(Due to copyright issues, please view the clips on YouTube)
By Larry Cherkasov
Stalker (1979) slips in and out of science fiction film typology, and in this scene, it becomes slasher. Not one of the Stalker-Writer-Professor trio is sliced into gore and bits or screams, but the buildup to the point at which the cameraman grows tired and rests in the abandoned vehicle suggests an ineffable sinister force—the Zone—stalking its prey.
The camera closes in on the broken-down car, replete with tangling weeds and scrap metal garbage, biding its time once inside. No soundtrack plays, but the slight crunching underfoot signals the presence of a set of feet, two or perhaps five, slowly creeping in on whatever resides inside that little frame that the car’s left center window forms. The Stalker rears his head to volunteer himself as victim, followed by the Professor, who suddenly lurches backwards, staring right into the center of the camera, eyes wide and confronted with his mortality. The two men are joined by the Writer, who whispers out “Lord!” thus either greeting his God, or invoking Him.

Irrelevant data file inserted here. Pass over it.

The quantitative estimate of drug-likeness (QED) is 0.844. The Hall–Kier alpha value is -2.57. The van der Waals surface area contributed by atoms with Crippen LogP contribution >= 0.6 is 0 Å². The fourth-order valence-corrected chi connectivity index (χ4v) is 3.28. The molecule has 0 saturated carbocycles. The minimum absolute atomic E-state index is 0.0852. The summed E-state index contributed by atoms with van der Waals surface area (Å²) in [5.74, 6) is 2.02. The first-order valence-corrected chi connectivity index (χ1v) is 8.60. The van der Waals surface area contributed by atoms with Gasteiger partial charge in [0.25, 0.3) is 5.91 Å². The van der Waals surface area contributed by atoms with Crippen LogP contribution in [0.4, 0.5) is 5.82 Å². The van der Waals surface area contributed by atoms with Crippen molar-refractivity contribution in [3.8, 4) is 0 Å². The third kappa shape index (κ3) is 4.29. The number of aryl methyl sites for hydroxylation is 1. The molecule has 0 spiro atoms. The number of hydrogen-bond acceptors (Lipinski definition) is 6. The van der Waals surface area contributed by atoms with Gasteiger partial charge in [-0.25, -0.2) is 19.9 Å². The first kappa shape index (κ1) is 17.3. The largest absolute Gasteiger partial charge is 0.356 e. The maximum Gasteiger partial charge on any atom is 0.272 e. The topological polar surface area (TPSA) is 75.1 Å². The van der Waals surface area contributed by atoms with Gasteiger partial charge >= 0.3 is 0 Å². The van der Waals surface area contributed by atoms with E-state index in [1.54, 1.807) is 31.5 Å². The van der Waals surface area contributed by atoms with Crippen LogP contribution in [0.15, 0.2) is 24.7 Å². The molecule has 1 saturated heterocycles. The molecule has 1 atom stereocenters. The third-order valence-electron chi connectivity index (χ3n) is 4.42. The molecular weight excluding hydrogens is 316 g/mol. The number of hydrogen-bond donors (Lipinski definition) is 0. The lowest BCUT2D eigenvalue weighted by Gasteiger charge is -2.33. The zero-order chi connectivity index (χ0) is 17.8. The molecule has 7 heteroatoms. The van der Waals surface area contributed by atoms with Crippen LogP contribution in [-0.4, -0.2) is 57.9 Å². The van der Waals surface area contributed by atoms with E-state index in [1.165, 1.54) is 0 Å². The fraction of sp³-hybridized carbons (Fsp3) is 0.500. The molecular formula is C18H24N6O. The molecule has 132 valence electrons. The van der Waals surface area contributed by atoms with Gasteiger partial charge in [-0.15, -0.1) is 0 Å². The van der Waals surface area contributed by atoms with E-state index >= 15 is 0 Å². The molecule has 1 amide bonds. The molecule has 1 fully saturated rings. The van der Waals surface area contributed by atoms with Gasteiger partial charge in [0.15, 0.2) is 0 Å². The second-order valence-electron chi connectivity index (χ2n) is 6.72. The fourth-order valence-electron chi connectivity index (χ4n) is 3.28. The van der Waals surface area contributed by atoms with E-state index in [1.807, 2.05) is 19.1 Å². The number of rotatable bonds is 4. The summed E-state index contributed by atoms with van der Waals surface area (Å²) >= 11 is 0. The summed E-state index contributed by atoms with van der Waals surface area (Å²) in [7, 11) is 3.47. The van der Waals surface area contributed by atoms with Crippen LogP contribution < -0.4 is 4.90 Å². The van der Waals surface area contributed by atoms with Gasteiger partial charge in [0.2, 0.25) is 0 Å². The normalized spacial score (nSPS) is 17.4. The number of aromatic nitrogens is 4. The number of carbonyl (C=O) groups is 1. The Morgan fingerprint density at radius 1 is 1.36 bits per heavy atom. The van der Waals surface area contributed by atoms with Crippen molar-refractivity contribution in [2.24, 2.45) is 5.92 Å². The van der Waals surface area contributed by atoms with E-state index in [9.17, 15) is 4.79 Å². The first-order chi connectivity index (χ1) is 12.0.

The film at large is not a slasher, but its techniques create an effect that shares the genre’s self-awareness and playfulness in its use of camera as character. The camera in Stalker not only plays the creep in this scene, slowly but confidently moving around with impunity, but also at the film’s beginning, inching, or rather millimetering, into the box-shaped room, panning across the faces, of the wife, then the child, then the Stalker, tracing their features out in relief. If in the former scene, the camerawork assumes at least an earthly predator, who needs feet to stalk, the opening scene reminds the viewer that the Zone evades categorization, hovering in impossible shots and peering in on intimate moments at angles of its choosing. When mysteries reserved for the physical location of the Zone pervade the Stalker’s own home in the final scene, Tarkovsky reminds us one final time of the Zone’s chilling abstraction.